Wednesday, May 27, 2009

Making Law, Interpreting Law

While in President Bush's Office of Legal Counsel, John Yoo wrote the (in)famous memorandum (part one, in pdf, here; part two, in pdf, here) outlining the legal justification for the use of torture. In his blog at the American Enterprise Institute, the attorney yesterday criticized Judge- and Obama Supreme Court nominee- Sonia Sotomayor in part because:

Conservatives should defend the Supreme Court as a place where cases are decided by a faithful application of the Constitution, not personal politics, backgrounds, and feelings. Republican senators will have to conduct thorough questioning in the confirmation hearings to make sure that she will not be a results-oriented voter, voting her emotions and politics rather than the law.

This is the same John Yoo who stated at a debate in April at Chapman University in Orange County, Florida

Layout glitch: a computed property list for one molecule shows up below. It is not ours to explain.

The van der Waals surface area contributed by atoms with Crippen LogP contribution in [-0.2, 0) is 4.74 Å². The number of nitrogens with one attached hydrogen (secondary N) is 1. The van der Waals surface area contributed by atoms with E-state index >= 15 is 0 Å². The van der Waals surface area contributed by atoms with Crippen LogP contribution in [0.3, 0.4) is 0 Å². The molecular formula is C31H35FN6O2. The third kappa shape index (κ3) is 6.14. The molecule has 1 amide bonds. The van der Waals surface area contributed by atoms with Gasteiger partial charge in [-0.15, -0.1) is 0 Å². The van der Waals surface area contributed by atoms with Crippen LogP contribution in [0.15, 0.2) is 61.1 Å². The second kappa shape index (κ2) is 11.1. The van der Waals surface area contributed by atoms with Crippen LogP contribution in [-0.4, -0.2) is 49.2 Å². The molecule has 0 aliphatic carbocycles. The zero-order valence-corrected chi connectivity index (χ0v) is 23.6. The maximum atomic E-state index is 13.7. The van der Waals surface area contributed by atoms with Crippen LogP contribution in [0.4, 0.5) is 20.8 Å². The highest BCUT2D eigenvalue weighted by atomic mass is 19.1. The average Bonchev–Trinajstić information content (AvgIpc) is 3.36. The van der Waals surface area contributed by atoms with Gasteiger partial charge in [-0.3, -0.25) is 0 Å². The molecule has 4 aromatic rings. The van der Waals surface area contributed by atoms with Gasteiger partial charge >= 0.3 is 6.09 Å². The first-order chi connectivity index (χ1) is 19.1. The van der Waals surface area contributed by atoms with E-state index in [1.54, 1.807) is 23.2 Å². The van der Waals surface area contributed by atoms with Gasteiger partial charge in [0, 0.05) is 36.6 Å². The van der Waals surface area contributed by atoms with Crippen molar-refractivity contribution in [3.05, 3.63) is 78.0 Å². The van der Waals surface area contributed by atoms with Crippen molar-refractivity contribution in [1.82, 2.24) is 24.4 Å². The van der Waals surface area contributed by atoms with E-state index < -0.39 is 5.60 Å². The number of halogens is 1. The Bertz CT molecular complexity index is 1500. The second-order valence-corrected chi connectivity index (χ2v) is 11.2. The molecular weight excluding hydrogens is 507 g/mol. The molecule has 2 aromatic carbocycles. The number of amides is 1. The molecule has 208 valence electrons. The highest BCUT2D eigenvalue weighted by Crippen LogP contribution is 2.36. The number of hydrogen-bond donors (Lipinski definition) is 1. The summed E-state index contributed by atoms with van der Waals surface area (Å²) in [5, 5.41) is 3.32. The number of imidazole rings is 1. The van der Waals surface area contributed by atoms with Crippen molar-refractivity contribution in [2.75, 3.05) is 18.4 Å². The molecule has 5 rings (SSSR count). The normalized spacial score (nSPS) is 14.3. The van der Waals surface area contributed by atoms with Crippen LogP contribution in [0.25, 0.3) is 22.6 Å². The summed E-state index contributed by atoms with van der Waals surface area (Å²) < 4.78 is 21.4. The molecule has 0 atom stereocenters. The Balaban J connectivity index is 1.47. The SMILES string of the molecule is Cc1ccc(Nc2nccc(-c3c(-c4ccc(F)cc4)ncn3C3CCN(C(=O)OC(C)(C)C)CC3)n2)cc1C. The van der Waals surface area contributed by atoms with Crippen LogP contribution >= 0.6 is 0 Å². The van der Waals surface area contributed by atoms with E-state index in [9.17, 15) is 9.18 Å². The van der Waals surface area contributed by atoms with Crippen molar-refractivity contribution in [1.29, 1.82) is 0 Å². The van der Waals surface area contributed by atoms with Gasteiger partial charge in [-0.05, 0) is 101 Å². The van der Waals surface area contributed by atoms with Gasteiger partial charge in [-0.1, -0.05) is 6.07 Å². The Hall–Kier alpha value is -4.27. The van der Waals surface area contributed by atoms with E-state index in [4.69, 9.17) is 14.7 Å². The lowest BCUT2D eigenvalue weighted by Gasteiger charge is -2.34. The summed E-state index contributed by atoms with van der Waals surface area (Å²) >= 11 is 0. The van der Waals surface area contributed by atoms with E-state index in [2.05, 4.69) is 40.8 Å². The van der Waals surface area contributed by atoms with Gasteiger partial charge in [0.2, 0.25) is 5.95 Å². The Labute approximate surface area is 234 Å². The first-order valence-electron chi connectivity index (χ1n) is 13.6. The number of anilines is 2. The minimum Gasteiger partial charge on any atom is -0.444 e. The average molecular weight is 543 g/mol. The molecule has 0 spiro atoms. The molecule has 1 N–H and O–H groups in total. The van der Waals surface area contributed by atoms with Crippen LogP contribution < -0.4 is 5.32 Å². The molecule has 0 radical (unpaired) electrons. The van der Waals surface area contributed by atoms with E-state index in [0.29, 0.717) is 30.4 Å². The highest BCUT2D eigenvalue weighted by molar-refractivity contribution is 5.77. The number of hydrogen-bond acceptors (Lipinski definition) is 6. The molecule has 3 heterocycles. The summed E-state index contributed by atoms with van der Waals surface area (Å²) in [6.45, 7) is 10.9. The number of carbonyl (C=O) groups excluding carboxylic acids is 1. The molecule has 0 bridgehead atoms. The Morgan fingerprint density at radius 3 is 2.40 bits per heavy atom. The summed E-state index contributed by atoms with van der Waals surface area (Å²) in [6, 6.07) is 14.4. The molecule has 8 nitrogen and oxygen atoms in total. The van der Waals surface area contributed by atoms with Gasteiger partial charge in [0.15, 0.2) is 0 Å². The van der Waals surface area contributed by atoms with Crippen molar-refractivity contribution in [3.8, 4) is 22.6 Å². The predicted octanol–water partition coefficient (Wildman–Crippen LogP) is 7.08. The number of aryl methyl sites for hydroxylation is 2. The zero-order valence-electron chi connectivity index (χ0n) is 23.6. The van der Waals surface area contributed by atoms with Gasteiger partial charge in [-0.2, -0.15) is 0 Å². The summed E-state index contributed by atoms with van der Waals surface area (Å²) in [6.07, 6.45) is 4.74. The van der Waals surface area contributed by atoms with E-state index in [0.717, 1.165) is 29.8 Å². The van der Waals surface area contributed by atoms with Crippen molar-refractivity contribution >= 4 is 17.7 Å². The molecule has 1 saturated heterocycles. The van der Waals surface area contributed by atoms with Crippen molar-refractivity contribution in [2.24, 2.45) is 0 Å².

Was it worth it? We haven't had an attack in more than seven years. Fifty percent of the information that we have on al-Qaida and its workings came from interrogation.

Although Yoo ignores the false leads (leading to diversion of scarce resources) torture brings, as well as the considerable information gleaned from detainees before coercive methods were applied, obviously the ultimate justification for "enhanced interrogation techniques" can only be that it is "results-oriented." Which makes it difficult to believe that the same Republican appointee made the comments about both torture and the selection of a judicial nominee by a Democratic president. No, it's really not surprising.

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